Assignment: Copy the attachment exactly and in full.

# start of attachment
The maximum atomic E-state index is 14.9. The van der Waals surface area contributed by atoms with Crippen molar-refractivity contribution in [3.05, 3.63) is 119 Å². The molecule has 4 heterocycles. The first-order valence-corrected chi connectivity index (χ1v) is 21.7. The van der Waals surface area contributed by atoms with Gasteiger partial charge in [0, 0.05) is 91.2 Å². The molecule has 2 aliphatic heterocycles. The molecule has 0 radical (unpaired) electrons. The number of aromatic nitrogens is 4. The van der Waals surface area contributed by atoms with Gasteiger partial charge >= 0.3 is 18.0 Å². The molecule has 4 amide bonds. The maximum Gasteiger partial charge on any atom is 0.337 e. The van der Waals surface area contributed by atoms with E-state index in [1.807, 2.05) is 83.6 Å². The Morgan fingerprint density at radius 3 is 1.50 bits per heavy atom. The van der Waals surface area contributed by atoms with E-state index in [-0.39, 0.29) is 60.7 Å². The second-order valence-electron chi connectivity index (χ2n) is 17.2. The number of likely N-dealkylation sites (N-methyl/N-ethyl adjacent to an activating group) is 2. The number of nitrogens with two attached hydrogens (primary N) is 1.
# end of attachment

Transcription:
The maximum atomic E-state index is 14.9. The van der Waals surface area contributed by atoms with Crippen molar-refractivity contribution in [3.05, 3.63) is 119 Å². The molecule has 4 heterocycles. The first-order valence-corrected chi connectivity index (χ1v) is 21.7. The van der Waals surface area contributed by atoms with Gasteiger partial charge in [0, 0.05) is 91.2 Å². The molecule has 2 aliphatic heterocycles. The molecule has 0 radical (unpaired) electrons. The number of aromatic nitrogens is 4. The van der Waals surface area contributed by atoms with Gasteiger partial charge >= 0.3 is 18.0 Å². The molecule has 4 amide bonds. The maximum Gasteiger partial charge on any atom is 0.337 e. The van der Waals surface area contributed by atoms with E-state index in [1.807, 2.05) is 83.6 Å². The Morgan fingerprint density at radius 3 is 1.50 bits per heavy atom. The van der Waals surface area contributed by atoms with E-state index in [-0.39, 0.29) is 60.7 Å². The second-order valence-electron chi connectivity index (χ2n) is 17.2. The number of likely N-dealkylation sites (N-methyl/N-ethyl adjacent to an activating group) is 2. The number of nitrogens with two attached hydrogens (primary N) is 1.